Sitting in a wheelchair, my mother has a new mobility. She can shuffle her feet and move herself along with greater ease than I think she has known in years.
I tried looking up quotes about mobility or wheelchairs and found this from Deborah Kerr.
I`d rather drop dead in my tracks one day than end up in a wheelchair in some nursing home watching interminable replays of The King and I.
I can’t decide whether the thing she abhors is a) being in a wheelchair, b) being in a nursing home, or c) watching interminable replays of The King and I, a movie in which she starred.
From what I’ve observed, being in a wheelchair has been a good thing for my mother. For the last several years, she has complained about hip pain, knee pain, ankle pain, and generalized leg pain. I went with her once to see the physical therapist for a shoe orthotic. My father, for some reason, couldn’t take her, so I did. He had been very clear that she was getting an orthotic for her left shoe. However, once there, the pain had migrated to her right side, so that’s what she told the physical therapist and that’s what she got the orthotic for. It hit me that day what a challenge it must be to care for someone with dementia. They cannot accurately relay much of anything to a health care provider.
So being in a wheelchair has freed her from weight-bearing pain, wherever it may occur.
I also think that being in a nursing home has been a good thing for my mother. She is well-fed. She is clean and properly dressed. She has activities she can attend. And she has happy feet that can shuffle her wherever she wants to go (within reason, of course).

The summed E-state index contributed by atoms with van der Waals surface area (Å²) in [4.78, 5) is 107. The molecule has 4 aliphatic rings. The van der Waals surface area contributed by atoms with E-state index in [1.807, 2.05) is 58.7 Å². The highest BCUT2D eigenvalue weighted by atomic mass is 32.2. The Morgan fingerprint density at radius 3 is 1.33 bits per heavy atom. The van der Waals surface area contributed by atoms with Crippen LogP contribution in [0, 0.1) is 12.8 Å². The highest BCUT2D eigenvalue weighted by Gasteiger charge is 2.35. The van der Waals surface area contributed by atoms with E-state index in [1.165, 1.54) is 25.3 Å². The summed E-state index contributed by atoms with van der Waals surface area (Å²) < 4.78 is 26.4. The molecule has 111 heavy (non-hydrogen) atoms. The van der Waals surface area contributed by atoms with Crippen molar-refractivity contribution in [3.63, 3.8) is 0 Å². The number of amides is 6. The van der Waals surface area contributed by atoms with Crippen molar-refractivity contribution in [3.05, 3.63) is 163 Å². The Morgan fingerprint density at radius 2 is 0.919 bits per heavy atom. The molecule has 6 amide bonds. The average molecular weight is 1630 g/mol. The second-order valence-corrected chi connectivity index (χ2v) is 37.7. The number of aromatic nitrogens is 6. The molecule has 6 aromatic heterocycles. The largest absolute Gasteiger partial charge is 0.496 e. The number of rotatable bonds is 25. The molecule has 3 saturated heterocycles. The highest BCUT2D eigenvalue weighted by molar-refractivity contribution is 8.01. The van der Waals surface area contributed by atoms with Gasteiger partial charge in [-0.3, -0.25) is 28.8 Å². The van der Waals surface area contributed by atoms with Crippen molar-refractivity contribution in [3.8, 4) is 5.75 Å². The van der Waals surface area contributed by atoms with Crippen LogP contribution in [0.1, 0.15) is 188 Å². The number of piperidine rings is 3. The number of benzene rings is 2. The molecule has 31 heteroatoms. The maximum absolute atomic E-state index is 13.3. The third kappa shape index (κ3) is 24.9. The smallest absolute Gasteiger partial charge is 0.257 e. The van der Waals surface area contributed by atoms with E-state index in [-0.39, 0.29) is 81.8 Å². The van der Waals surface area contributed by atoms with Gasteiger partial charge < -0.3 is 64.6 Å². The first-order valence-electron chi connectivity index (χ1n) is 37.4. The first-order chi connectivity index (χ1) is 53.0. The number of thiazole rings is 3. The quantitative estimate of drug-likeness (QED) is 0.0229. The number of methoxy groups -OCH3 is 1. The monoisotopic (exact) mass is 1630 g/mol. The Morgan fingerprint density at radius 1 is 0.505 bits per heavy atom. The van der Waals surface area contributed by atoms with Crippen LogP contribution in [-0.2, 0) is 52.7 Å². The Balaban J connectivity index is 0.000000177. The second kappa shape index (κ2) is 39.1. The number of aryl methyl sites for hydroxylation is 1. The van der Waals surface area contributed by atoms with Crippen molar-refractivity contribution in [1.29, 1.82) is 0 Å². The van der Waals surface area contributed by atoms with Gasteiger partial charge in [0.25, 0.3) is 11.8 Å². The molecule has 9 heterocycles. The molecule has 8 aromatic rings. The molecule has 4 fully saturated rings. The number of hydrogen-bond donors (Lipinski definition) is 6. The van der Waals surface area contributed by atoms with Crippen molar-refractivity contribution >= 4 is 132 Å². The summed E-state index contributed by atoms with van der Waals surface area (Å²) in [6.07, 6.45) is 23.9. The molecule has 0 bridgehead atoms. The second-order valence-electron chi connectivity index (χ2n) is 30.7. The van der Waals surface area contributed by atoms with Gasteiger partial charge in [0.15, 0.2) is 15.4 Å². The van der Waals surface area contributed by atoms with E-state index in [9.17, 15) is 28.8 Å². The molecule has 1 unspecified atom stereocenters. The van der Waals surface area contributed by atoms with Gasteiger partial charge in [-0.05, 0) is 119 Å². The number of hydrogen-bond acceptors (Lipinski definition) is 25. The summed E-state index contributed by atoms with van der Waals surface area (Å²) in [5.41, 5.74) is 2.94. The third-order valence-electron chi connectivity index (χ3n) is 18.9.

I have to say I love The King and I. How can you not like that scene where she meets all the royal children? Or, if you ever took ballroom dance lessons, not want to dance to “Shall We Dance”?
Philip, on the other hand, hated The King and I. When he was little, he referred to it as the movie where the girl got spanked — because of the scene near the end when the king is going to whip Anna. The king ends up not being able to and throws the whip down, but I don’t know that Philip ever watched the whole thing. I think he always covered his eyes at that part.
For Deborah Kerr’s sake, I hope that if she ended up in a wheelchair in a nursing home they showed instead interminable reruns of An Affair to Remember, a movie my mother and father did see in the nursing home around Valentine’s Day. It’s one of my all-time favorite movies.
Ironically, it ends with the heroine in a wheelchair.